Headed to a vintage beach party in a bit, sitting here in a playsuit & a sun hat.... realized I'm going to have to take off the hat to sit in the car! Sometimes vintage can be hilariously impractical. (Don't even ask me how I'll use the facilities while wearing a 40s playsuit that buttons down the back. Haven't figured that one out yet.)

So in that vein, here's my outfit, and this article on impractical floppy hats, from 1941.

Onto more impractical but pretty...

Feminine Floppy Hats, This Season’s Sensation, Get Masculine Approval

Big brims which flop in the breeze, halolike cartwheels, and countless other versions of the pretty picture hat are giving a new look to smart city streets this spring. Unlike some feminine headgear of recent years, these floppy hats cause masculine heads to turn and nod in approval.

Every spring an attempt is made to get women into big hats. Last year milliners plugged the big sailor. The lines were harsh and its succedd short-lived. This year hats are flattering and feminine. Typical are those on the cover and on this page. They shade the eyes, shorten long noses, lengthen round faces, balance wide hips and offset full bosoms. They have veils and hatpins to anchor them in the wind. They may interfere with a man’s work and play, but men will cheerfully suffer such minor inconveniences for something which will make a plain girl glamorous and a pretty girl irresistible.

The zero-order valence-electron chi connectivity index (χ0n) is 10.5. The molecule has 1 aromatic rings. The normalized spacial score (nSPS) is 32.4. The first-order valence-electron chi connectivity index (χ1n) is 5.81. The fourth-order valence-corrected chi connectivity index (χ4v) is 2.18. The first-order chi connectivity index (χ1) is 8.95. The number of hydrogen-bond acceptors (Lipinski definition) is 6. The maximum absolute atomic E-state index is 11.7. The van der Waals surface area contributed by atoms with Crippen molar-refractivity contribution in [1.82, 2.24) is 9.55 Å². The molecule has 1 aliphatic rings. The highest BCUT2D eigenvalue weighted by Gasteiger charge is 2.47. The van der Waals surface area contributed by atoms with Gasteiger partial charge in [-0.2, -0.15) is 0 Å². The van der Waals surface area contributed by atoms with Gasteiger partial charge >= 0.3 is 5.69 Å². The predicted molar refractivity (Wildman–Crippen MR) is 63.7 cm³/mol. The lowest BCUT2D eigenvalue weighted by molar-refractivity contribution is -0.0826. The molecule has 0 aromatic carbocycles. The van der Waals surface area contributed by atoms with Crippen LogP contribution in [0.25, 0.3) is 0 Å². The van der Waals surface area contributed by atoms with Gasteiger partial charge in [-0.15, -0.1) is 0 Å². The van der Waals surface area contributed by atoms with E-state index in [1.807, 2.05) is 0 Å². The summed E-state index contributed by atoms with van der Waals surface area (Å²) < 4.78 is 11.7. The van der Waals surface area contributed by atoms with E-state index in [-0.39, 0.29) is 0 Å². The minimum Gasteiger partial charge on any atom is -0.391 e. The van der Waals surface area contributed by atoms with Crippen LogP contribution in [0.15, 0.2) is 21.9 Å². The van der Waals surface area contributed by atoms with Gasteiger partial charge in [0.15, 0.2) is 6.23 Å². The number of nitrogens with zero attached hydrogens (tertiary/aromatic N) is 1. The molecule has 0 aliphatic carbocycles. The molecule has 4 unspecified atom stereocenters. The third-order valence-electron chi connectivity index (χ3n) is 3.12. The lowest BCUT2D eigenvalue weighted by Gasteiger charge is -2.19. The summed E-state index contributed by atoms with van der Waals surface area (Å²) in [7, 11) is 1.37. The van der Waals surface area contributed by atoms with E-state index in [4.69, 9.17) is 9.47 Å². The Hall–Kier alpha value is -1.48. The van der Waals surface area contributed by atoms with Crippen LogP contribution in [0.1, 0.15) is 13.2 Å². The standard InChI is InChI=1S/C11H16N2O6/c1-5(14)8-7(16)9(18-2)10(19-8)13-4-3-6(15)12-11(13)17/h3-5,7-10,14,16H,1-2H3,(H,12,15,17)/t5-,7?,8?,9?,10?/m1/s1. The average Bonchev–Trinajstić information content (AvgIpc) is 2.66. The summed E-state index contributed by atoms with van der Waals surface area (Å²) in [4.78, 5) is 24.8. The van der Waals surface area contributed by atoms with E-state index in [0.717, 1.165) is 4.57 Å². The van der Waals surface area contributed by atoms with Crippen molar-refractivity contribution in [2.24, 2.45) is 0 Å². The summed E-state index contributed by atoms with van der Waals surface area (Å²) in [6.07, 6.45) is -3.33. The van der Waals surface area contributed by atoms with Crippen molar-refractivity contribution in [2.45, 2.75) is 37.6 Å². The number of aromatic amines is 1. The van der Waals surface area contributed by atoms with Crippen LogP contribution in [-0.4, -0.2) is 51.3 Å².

Now you see her and now you don’t in this enormous hat with rippling brim of yellow and blue felt which dips in front and in back, is shoulder width.

Velvet bows and wine veiling add soft touches to this hat of green milan

 Cluster of grapes, veil and broad brim make this a true picture hat

Off with the wind is the fate of most big hats unless fastened by veils and pins. Peggy Tippett keeps her hat from rolling in the dust by grabbing colored streamers.

In light breezes this hat made of pampas straw with crocheted edge is safe. To further insure it in a big wind it has a gadget which changes shape of hat. 

In strong wind, the brim may be pulled back by means of little cord. Brim pulled back offers no resistance to the wind and floppy hat becomes off-the-face bonnet.